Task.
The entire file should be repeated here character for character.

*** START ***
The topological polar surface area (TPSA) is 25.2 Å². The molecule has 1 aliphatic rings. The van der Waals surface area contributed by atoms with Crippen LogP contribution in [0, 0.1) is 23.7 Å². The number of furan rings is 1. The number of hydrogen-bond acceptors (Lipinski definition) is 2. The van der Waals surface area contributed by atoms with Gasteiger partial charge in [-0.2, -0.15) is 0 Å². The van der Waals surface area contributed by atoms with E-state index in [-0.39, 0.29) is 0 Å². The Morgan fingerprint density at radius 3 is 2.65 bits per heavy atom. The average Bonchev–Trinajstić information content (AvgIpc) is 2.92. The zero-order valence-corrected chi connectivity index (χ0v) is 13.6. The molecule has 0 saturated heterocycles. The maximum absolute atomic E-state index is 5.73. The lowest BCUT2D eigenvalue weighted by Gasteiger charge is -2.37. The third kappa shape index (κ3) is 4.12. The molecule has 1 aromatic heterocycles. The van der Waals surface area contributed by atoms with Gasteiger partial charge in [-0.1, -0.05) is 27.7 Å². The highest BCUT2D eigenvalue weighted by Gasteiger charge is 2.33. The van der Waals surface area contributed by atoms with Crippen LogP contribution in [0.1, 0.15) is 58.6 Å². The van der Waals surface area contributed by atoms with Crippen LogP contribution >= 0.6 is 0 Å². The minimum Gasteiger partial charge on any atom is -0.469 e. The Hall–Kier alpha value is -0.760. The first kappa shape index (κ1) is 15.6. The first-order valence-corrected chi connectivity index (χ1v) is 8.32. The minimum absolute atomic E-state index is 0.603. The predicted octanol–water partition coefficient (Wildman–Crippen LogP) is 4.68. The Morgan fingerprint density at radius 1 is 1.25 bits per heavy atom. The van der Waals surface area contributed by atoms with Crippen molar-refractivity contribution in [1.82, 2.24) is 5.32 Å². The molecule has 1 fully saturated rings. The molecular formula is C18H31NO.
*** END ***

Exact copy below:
The topological polar surface area (TPSA) is 25.2 Å². The molecule has 1 aliphatic rings. The van der Waals surface area contributed by atoms with Crippen LogP contribution in [0, 0.1) is 23.7 Å². The number of furan rings is 1. The number of hydrogen-bond acceptors (Lipinski definition) is 2. The van der Waals surface area contributed by atoms with Gasteiger partial charge in [-0.2, -0.15) is 0 Å². The van der Waals surface area contributed by atoms with E-state index in [-0.39, 0.29) is 0 Å². The Morgan fingerprint density at radius 3 is 2.65 bits per heavy atom. The average Bonchev–Trinajstić information content (AvgIpc) is 2.92. The zero-order valence-corrected chi connectivity index (χ0v) is 13.6. The molecule has 0 saturated heterocycles. The maximum absolute atomic E-state index is 5.73. The lowest BCUT2D eigenvalue weighted by Gasteiger charge is -2.37. The third kappa shape index (κ3) is 4.12. The molecule has 1 aromatic heterocycles. The van der Waals surface area contributed by atoms with Gasteiger partial charge in [-0.1, -0.05) is 27.7 Å². The highest BCUT2D eigenvalue weighted by Gasteiger charge is 2.33. The van der Waals surface area contributed by atoms with Crippen LogP contribution in [0.1, 0.15) is 58.6 Å². The van der Waals surface area contributed by atoms with Crippen LogP contribution >= 0.6 is 0 Å². The minimum Gasteiger partial charge on any atom is -0.469 e. The Hall–Kier alpha value is -0.760. The first kappa shape index (κ1) is 15.6. The first-order valence-corrected chi connectivity index (χ1v) is 8.32. The minimum absolute atomic E-state index is 0.603. The predicted octanol–water partition coefficient (Wildman–Crippen LogP) is 4.68. The Morgan fingerprint density at radius 1 is 1.25 bits per heavy atom. The van der Waals surface area contributed by atoms with Crippen molar-refractivity contribution in [1.82, 2.24) is 5.32 Å². The molecule has 1 fully saturated rings. The molecular formula is C18H31NO.